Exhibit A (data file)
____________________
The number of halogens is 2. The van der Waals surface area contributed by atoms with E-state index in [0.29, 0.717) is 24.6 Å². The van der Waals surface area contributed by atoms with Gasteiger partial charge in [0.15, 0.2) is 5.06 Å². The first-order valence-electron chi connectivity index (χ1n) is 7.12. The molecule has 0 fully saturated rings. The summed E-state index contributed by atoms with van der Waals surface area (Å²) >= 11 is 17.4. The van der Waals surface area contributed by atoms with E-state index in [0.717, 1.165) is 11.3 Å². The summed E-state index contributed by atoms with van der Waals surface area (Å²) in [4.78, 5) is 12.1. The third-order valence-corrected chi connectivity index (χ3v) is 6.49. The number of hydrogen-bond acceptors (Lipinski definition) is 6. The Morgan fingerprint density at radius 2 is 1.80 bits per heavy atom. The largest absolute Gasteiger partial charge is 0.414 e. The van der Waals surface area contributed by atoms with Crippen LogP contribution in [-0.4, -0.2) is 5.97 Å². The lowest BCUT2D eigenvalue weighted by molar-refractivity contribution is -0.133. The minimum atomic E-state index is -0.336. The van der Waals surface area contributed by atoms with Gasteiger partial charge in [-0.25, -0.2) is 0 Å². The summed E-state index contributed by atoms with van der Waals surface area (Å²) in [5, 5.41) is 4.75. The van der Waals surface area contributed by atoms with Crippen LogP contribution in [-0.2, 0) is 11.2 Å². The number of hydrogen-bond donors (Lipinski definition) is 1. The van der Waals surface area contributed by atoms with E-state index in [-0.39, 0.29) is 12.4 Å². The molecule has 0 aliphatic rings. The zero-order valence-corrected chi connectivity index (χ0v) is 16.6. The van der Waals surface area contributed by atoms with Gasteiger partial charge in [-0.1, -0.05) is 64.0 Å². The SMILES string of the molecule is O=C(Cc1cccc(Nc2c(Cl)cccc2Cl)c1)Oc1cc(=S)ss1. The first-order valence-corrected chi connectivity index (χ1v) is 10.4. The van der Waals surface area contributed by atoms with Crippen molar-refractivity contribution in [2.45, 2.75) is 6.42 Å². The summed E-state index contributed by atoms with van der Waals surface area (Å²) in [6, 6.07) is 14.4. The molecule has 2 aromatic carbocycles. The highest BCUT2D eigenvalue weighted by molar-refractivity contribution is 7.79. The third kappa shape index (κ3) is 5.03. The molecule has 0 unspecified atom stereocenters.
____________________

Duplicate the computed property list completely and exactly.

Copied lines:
The number of halogens is 2. The van der Waals surface area contributed by atoms with E-state index in [0.29, 0.717) is 24.6 Å². The van der Waals surface area contributed by atoms with Gasteiger partial charge in [0.15, 0.2) is 5.06 Å². The first-order valence-electron chi connectivity index (χ1n) is 7.12. The molecule has 0 fully saturated rings. The summed E-state index contributed by atoms with van der Waals surface area (Å²) >= 11 is 17.4. The van der Waals surface area contributed by atoms with E-state index in [0.717, 1.165) is 11.3 Å². The summed E-state index contributed by atoms with van der Waals surface area (Å²) in [4.78, 5) is 12.1. The third-order valence-corrected chi connectivity index (χ3v) is 6.49. The number of hydrogen-bond acceptors (Lipinski definition) is 6. The Morgan fingerprint density at radius 2 is 1.80 bits per heavy atom. The largest absolute Gasteiger partial charge is 0.414 e. The van der Waals surface area contributed by atoms with Crippen LogP contribution in [-0.4, -0.2) is 5.97 Å². The lowest BCUT2D eigenvalue weighted by molar-refractivity contribution is -0.133. The minimum atomic E-state index is -0.336. The van der Waals surface area contributed by atoms with Gasteiger partial charge in [-0.25, -0.2) is 0 Å². The summed E-state index contributed by atoms with van der Waals surface area (Å²) in [5, 5.41) is 4.75. The van der Waals surface area contributed by atoms with Crippen LogP contribution in [-0.2, 0) is 11.2 Å². The number of hydrogen-bond donors (Lipinski definition) is 1. The van der Waals surface area contributed by atoms with E-state index in [-0.39, 0.29) is 12.4 Å². The molecule has 0 aliphatic rings. The zero-order valence-corrected chi connectivity index (χ0v) is 16.6. The van der Waals surface area contributed by atoms with Gasteiger partial charge in [-0.1, -0.05) is 64.0 Å². The SMILES string of the molecule is O=C(Cc1cccc(Nc2c(Cl)cccc2Cl)c1)Oc1cc(=S)ss1. The first-order valence-corrected chi connectivity index (χ1v) is 10.4. The van der Waals surface area contributed by atoms with Crippen molar-refractivity contribution in [2.45, 2.75) is 6.42 Å². The summed E-state index contributed by atoms with van der Waals surface area (Å²) in [6, 6.07) is 14.4. The molecule has 2 aromatic carbocycles. The highest BCUT2D eigenvalue weighted by molar-refractivity contribution is 7.79. The third kappa shape index (κ3) is 5.03. The molecule has 0 unspecified atom stereocenters.